Through the Looking Glass Children's Book Reviews
Kristina: The Girl King, Sweden 1638
Historical Fiction Series
For ages 12 and up
Scholastic, 2003 ISBN: 978-0439249768
Kristina was born a girl who was destined to become not a queen, but a king. The daughter of Gustave II Adolf King of Sweden, Kristina was a very different sort of princess from the start. Her father was determined that she should be taught all the manly and kingly arts as well as those that were more suitable for a female. Thus Kristina learned to fight with a sword, was very well educated, could ride extremely well, and had a strong and fierce spirit which battled to be courageous and to do the right thing.
This was made particularly hard because Kristina’s mother was very manipulative, critical, and at times downright cruel when it came to her daughter. Kristina did her best to please and yet her best never seemed to be enough. When her mother was finally removed from the position of guardian to her daughter, Kristina felt a great sense of guilty relief. Without her mother around life was far less complicated.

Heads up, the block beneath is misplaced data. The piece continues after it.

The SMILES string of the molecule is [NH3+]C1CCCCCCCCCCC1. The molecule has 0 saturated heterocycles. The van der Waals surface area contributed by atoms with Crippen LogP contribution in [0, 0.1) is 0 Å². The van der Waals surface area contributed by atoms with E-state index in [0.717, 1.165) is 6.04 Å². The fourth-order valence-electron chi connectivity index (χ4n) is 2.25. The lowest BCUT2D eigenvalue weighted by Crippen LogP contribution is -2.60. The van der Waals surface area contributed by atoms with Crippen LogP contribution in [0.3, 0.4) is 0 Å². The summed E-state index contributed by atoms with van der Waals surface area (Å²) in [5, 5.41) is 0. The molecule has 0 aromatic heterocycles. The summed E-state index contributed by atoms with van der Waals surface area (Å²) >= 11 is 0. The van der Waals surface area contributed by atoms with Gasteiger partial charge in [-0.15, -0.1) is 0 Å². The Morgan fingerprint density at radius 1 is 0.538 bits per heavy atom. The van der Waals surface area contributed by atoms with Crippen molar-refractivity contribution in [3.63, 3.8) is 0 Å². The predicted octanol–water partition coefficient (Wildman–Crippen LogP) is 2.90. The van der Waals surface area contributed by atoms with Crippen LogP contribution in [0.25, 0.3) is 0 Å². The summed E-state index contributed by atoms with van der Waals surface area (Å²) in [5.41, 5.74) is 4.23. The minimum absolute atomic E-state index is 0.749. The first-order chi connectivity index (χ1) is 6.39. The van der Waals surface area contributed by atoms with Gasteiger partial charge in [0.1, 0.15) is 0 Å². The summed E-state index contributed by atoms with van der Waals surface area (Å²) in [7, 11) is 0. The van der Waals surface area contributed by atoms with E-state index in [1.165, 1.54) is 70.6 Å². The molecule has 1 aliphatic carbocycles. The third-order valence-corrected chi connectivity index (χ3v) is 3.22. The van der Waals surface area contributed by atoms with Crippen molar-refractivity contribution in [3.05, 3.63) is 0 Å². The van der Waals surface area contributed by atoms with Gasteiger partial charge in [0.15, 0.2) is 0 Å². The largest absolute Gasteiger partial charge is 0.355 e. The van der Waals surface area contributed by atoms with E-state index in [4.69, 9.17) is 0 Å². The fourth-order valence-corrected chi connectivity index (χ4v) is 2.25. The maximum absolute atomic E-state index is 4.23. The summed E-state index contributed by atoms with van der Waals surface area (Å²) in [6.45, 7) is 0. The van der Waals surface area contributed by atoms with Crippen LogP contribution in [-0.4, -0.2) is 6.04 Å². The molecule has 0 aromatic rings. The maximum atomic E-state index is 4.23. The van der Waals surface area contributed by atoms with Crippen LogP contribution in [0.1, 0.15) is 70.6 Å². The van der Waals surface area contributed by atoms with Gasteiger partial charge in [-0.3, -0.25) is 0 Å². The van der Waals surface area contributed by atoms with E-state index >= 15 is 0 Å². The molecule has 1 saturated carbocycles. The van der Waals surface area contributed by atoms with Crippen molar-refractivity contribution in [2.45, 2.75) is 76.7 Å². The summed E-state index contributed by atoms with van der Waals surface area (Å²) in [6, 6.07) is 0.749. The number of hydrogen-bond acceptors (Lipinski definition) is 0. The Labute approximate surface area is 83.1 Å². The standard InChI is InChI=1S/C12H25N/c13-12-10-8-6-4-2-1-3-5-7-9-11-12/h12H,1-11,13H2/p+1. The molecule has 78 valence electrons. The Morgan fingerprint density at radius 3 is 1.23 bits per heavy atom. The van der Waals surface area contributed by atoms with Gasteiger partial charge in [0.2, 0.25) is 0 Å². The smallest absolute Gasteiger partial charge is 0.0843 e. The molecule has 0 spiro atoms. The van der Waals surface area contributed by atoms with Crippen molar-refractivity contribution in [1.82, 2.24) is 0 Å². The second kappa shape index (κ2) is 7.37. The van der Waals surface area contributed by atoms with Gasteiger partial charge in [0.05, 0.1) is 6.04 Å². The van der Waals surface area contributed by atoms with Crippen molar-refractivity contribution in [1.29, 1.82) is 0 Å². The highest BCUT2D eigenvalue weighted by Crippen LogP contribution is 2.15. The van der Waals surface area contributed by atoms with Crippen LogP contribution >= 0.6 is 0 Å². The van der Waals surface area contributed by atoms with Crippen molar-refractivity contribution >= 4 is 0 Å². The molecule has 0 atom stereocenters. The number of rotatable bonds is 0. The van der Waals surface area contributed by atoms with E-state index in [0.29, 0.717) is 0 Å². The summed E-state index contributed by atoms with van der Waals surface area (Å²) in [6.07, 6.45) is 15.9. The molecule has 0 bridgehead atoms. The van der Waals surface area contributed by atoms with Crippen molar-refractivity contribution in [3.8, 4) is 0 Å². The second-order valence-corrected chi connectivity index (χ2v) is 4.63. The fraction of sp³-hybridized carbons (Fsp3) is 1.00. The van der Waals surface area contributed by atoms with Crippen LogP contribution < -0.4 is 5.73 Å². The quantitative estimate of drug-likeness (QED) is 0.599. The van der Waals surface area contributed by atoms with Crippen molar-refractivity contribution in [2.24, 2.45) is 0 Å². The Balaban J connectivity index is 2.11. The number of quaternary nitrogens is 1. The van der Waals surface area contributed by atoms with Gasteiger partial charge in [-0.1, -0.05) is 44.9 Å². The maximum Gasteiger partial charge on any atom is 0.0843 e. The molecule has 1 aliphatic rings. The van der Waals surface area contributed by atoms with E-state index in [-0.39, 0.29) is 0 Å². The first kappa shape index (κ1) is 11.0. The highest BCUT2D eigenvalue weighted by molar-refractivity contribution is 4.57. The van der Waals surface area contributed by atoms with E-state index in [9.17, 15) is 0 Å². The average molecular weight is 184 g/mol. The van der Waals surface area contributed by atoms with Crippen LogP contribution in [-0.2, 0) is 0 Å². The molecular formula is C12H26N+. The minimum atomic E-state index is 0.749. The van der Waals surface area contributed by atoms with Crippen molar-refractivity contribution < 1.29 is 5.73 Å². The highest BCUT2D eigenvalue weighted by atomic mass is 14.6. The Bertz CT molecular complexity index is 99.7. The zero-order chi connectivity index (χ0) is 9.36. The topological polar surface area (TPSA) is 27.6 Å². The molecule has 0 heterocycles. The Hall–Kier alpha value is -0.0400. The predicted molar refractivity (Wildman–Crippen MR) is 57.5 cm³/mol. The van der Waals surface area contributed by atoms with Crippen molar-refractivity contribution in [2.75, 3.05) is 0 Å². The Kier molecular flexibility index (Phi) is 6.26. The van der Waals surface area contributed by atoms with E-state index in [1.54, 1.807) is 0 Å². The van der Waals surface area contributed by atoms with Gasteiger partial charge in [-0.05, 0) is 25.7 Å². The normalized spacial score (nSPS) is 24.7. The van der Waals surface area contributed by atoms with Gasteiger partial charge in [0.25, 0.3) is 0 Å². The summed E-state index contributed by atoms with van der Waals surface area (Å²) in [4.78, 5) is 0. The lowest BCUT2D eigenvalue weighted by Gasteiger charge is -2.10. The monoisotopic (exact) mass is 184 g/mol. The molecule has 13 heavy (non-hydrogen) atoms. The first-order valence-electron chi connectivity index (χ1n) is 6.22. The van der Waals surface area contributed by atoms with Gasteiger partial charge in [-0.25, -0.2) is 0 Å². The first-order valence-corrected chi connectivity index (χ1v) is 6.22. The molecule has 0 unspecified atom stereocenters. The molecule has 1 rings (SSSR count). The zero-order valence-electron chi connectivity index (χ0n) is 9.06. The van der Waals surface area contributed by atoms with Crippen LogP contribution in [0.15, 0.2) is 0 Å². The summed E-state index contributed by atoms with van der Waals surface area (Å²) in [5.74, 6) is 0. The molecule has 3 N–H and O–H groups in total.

Being raised by advisors and her uncle and aunt, Kristina was content enough though she hated the idea of being married off and thought the idea to be ridiculous. She wished very much to be like Elizabeth I of England who never married and who was the ruler of her country on her own until her death. Kristina admires Elizabeth and wishes she could be like the great queen. Sometimes lonely, worried, and isolated, Kristina struggles to find a place for herself in the world which suits her own wishes and her personality.
Carolyn Meyer presents Kristina in a very sympathetic light which is both touching and enlightening. Here was a girl who was supposed to be all things to all people; a future king, a dutiful daughter, a prospective bride, and a good student. The reader gets a clear sense of how this young woman was pulled in many directions and how she tried very hard to please everyone in her own way.